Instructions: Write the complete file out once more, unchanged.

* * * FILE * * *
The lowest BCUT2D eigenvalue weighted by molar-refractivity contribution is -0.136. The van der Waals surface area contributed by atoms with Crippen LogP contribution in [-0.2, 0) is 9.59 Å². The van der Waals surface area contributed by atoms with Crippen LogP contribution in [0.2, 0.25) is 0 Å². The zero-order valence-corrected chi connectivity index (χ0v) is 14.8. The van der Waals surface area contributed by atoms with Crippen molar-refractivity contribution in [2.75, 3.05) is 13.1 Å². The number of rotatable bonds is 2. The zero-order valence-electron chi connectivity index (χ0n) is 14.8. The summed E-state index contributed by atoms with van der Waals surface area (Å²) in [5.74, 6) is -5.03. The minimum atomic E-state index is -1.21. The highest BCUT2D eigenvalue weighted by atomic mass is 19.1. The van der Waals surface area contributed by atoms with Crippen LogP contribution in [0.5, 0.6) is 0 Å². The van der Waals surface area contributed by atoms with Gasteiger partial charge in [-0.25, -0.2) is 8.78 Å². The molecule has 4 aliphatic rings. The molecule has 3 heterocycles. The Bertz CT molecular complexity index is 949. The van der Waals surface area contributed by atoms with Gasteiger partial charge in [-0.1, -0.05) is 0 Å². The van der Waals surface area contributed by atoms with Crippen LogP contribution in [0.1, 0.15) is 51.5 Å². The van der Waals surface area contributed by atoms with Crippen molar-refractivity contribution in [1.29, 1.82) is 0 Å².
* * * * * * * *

The lowest BCUT2D eigenvalue weighted by molar-refractivity contribution is -0.136. The van der Waals surface area contributed by atoms with Crippen LogP contribution in [-0.2, 0) is 9.59 Å². The van der Waals surface area contributed by atoms with Crippen LogP contribution in [0.2, 0.25) is 0 Å². The zero-order valence-corrected chi connectivity index (χ0v) is 14.8. The van der Waals surface area contributed by atoms with Crippen molar-refractivity contribution in [2.75, 3.05) is 13.1 Å². The number of rotatable bonds is 2. The zero-order valence-electron chi connectivity index (χ0n) is 14.8. The summed E-state index contributed by atoms with van der Waals surface area (Å²) in [5.74, 6) is -5.03. The minimum atomic E-state index is -1.21. The highest BCUT2D eigenvalue weighted by atomic mass is 19.1. The van der Waals surface area contributed by atoms with Crippen LogP contribution in [0.5, 0.6) is 0 Å². The van der Waals surface area contributed by atoms with Gasteiger partial charge in [-0.25, -0.2) is 8.78 Å². The molecule has 4 aliphatic rings. The molecule has 3 heterocycles. The Bertz CT molecular complexity index is 949. The van der Waals surface area contributed by atoms with Gasteiger partial charge in [-0.1, -0.05) is 0 Å². The van der Waals surface area contributed by atoms with Crippen LogP contribution in [0.1, 0.15) is 51.5 Å². The van der Waals surface area contributed by atoms with Crippen molar-refractivity contribution in [1.29, 1.82) is 0 Å².